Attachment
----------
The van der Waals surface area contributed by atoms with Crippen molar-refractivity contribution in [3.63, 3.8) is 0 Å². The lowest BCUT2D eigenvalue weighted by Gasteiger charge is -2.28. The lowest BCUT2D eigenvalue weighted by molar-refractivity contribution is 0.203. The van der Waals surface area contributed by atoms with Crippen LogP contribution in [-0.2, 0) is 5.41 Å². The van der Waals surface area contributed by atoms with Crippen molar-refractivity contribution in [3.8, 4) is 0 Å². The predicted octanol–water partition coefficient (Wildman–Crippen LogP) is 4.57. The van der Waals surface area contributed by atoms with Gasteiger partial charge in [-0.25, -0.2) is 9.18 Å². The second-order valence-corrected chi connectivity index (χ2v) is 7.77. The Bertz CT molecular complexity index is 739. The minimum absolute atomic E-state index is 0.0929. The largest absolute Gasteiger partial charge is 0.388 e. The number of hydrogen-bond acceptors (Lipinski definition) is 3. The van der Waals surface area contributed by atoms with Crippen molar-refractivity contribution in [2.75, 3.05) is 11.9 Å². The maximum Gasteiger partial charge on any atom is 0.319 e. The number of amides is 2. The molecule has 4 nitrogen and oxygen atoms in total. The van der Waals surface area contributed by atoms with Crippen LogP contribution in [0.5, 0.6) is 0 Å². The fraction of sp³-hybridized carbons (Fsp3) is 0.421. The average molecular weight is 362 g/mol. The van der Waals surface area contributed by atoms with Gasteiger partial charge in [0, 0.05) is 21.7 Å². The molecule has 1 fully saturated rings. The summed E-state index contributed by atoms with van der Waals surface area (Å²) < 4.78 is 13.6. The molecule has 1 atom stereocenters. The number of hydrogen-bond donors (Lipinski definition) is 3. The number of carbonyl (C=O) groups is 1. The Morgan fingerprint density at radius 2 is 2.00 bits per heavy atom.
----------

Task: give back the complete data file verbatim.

The van der Waals surface area contributed by atoms with Crippen molar-refractivity contribution in [3.63, 3.8) is 0 Å². The lowest BCUT2D eigenvalue weighted by Gasteiger charge is -2.28. The lowest BCUT2D eigenvalue weighted by molar-refractivity contribution is 0.203. The van der Waals surface area contributed by atoms with Crippen LogP contribution in [-0.2, 0) is 5.41 Å². The van der Waals surface area contributed by atoms with Crippen molar-refractivity contribution in [3.8, 4) is 0 Å². The predicted octanol–water partition coefficient (Wildman–Crippen LogP) is 4.57. The van der Waals surface area contributed by atoms with Gasteiger partial charge in [-0.25, -0.2) is 9.18 Å². The second-order valence-corrected chi connectivity index (χ2v) is 7.77. The Bertz CT molecular complexity index is 739. The minimum absolute atomic E-state index is 0.0929. The largest absolute Gasteiger partial charge is 0.388 e. The number of hydrogen-bond acceptors (Lipinski definition) is 3. The van der Waals surface area contributed by atoms with Crippen molar-refractivity contribution in [2.75, 3.05) is 11.9 Å². The maximum Gasteiger partial charge on any atom is 0.319 e. The number of amides is 2. The molecule has 4 nitrogen and oxygen atoms in total. The van der Waals surface area contributed by atoms with Crippen LogP contribution in [0.5, 0.6) is 0 Å². The fraction of sp³-hybridized carbons (Fsp3) is 0.421. The average molecular weight is 362 g/mol. The van der Waals surface area contributed by atoms with Gasteiger partial charge in [0, 0.05) is 21.7 Å². The molecule has 1 fully saturated rings. The summed E-state index contributed by atoms with van der Waals surface area (Å²) < 4.78 is 13.6. The molecule has 1 atom stereocenters. The number of hydrogen-bond donors (Lipinski definition) is 3. The number of carbonyl (C=O) groups is 1. The Morgan fingerprint density at radius 2 is 2.00 bits per heavy atom.